The crowning discovery of the year, however, if the half that has been claimed should prove true; will belong neither to Pictet, Cailletet, Edison, Hughes, Watson nor Swift, but to the eminent English astronomer and spectroscopist, Mr. J. Norman Lockyer, who visited America in July last for the observation of the great solar eclipse.  His discovery is nothing less than that all the sixty-four so-called ‘elements’ are condensations or modifications by the interaction of the cosmic forces upon a single primitive matter, which, so far as this earth is concerned, seems to be hydrogen, but which, in the solar ? is found to be four times lighter than hydrogen.  Of course men are already speaking of this discovery as if it were synonymous with alchemy or the transmutation of metals.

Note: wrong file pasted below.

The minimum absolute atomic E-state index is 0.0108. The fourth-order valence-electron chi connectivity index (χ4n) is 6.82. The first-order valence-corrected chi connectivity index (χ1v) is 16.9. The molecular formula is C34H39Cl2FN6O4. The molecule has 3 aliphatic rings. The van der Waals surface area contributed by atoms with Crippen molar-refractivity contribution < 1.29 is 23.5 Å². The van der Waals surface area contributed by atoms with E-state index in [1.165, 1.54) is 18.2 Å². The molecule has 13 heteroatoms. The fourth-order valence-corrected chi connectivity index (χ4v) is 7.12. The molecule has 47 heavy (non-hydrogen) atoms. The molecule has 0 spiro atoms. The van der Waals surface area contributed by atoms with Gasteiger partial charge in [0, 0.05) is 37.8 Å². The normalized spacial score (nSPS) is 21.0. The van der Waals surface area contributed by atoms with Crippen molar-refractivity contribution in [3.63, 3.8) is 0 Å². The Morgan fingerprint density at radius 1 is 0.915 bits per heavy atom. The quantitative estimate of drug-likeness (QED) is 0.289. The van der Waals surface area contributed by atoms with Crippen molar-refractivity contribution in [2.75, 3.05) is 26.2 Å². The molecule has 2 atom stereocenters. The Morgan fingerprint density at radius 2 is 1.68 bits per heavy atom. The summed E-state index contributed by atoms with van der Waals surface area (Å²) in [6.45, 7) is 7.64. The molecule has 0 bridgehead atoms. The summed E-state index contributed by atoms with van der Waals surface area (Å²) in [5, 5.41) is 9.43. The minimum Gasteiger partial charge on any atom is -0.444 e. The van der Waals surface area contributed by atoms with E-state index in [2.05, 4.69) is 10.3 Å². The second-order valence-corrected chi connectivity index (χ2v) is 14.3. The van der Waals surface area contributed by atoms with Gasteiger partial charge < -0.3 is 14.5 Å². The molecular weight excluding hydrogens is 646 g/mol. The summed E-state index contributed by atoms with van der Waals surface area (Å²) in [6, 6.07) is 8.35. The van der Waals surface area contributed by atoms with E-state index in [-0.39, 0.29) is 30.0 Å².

In one sense they are right, but not in the most important meanings connected with those expressions.  It may be found possible to reduce gold and other precious metals and ? to their primitive calcium or hydrogen, but it may be positively stated that it will never be possible to make gold from hydrogen or calcium.  The reason is the same as in the parallel case of reducing fuel to ashes.  To destroy is easy; to reconstruct from the same or similar materials is impossible.  Above all, one of the factors in the formation of metals is unlimited duration of time for the play of the cosmic forces, and until the new alchemists can control that factor their efforts will be useless.  It is too early to predict the range of Mr. Lockyer’s discovery; but granting all the facts which he claims, he has but demonstrated experimentally an idea which is perfectly familiar to modern chemists.  It is highly probable that Mr. Lockyer’s conclusions are well founded and that they will revolutionize the formal teaching of chemistry, but they cannot change the facts as they have always existed.  Meanwile the scientific world is becoming impatient for the record of Mr. Lockyer’s experiments – not for his conclusions, for those they can draw as well as he.